Boko Haram has released 21 of the girls kidnapped in Chibok in April 2014 to the Nigerian Army in Maidugiri, capital of Borno state (where the Islamist group has been strongest), according to the Nigerian President’s spokesman. This has not yet been independently confirmed.
It’s been two and a half years since 275 schoolgirls were kidnapped from their dormitories in Chibok, in the north-eastern state of Borno. Their disappearance eventually generated headlines around the world and fuelled a social-media storm, with the hashtag #bringbackourgirls.
Today is the first time any of the schoolgirls have been found since May, when two girls were discovered in the space of two days.
A Christian girl, Amina Ali Nkeki was found on 17 May in the Sambisa Forest, close to the border with Cameroon. Two days later, Nigeria’s army said it had rescued a second girl, Serah Luka, believed to be the daughter of a pastor, though she was later found to not have been among the Chibok girls.
Nkeki had escaped with the Boko Haram fighter to whom she had been forcibly married, and with their child. She appealed for support for the young man, whom she implied might have been himself forced into becoming a fighter, saying he had not treated her too badly, and that she “missed him”.
I would have celebrated even if one person was freed. I am very, very happy to hear that 21 of them are free. My heart is also rejoicing that one day soon … the majority of them, if not all of them, are going to be freed.
–Rev. Joel Billi, EYN
A month after she escaped, some members of “BringBackOurGirls” (BBOG) – an advocacy group campaigning for the safe rescue of the girls – expressed concerns over Nkeki’s whereabouts, saying she had been kept under close control by the government, and that she appears to be now treated as if she’s become a Muslim (which she would have done against her will).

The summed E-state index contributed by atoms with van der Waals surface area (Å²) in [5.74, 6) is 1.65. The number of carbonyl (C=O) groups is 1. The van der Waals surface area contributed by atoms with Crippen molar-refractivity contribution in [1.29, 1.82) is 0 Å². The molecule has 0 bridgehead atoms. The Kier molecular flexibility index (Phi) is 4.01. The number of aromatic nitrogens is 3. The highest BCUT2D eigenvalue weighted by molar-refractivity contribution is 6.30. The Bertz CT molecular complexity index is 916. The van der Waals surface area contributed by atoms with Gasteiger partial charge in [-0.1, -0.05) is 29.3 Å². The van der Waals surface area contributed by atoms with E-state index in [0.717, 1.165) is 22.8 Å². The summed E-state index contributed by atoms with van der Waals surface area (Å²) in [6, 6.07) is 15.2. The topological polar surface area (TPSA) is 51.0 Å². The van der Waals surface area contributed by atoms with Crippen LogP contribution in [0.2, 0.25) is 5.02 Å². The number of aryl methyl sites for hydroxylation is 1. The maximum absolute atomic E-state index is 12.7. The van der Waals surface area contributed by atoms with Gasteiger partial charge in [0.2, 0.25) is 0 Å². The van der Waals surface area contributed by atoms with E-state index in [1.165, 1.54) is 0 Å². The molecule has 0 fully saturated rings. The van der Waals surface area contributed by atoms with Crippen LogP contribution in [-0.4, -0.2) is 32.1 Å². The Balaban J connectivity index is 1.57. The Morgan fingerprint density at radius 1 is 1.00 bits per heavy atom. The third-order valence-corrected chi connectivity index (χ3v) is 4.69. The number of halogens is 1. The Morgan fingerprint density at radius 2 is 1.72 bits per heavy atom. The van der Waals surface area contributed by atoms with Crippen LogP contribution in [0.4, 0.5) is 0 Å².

President Muhammadu Buhari had promised the government “will do everything possible” to ensure she receives the care to make a full recovery and to be reintegrated fully into society. But some of the group were concerned she had not been allowed to return to her Christian family, which they assumed would be a strong element in her recovery from trauma.
Rev. Joel Billi, president of the Ekeklesiya Yan’uwa Nigeria (EYN) Church, told World Watch Monitor that 201 of the kidnapped girls belong to his church.
“I would have celebrated even if one person was freed. I am very, very happy to hear that 21 of them are free,” he said. “My heart is also rejoicing that one day soon … the majority of them, if not all of them, are going to be freed.
“When I heard about this news, I said that the church has to come out and talk to the federal government. The church should be in forefront of all things because Anima, who was rescued few months ago, as I am talking, we don’t know where she is. This is to say we have mixed feelings about the whole thing.”
Source: World Watch Monitor